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Atomic emission spectroscopy of electrically triggered exploding nanoparticle analytes on graphene/SiO2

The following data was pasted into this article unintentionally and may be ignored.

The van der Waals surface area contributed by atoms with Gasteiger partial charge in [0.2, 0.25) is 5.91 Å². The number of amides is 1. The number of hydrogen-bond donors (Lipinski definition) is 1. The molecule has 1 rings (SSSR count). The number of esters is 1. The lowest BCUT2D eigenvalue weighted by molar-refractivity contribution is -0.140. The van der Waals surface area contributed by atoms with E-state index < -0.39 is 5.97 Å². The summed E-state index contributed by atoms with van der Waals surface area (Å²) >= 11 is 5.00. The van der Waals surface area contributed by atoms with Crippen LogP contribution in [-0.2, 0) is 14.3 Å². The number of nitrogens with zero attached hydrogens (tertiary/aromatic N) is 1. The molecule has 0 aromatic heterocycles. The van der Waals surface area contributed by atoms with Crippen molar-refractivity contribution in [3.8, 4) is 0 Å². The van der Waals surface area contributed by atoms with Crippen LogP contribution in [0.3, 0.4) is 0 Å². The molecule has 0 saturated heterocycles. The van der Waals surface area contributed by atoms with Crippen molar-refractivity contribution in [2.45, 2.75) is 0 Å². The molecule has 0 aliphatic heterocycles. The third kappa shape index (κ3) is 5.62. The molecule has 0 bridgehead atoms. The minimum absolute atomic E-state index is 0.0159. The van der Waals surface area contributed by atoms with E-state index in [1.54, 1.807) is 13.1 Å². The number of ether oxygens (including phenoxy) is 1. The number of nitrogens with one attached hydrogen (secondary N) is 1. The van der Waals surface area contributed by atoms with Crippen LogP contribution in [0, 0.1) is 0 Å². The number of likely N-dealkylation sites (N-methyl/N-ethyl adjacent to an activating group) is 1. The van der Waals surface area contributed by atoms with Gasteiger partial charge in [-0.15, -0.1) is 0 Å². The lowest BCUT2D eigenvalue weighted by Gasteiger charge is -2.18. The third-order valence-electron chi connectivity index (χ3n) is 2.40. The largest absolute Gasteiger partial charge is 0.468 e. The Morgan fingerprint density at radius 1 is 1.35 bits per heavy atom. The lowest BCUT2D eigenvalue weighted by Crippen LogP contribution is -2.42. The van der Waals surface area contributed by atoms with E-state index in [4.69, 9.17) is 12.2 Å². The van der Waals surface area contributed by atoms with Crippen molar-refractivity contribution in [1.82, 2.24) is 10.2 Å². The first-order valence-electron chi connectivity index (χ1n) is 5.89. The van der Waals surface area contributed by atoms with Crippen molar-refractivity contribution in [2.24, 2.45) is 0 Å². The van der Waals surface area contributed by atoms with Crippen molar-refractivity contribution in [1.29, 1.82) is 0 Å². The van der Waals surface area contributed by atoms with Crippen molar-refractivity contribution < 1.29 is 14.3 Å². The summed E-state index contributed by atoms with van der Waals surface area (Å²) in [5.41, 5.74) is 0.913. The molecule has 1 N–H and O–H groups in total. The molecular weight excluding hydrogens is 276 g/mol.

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The authors report a device technology that promises chip-scale atomic emission spectroscopy operating in air ambient at room temperature with low voltage pulses. Analytes are placed on top of a graphene/SiO2/Si substrate and are atomized for atomic luminescence under electrical excitation. Here, the graphene is designed to serve as an electron-transparent conducting electrode. Under proper voltage pulses applied, the thin insulating layer (10-nm SiO2) breaks down and forms nanoscale leakage channels. Electrons induced at the SiO2/Si interface then emit into the void channels and ballistically travel into the anode (graphene) side. Kinetic electrons are injected into analytes inducing explosions of analyte material. This explosive fragmentation produces atoms in various excited states. The excited atoms then relax producing characteristic luminescence.
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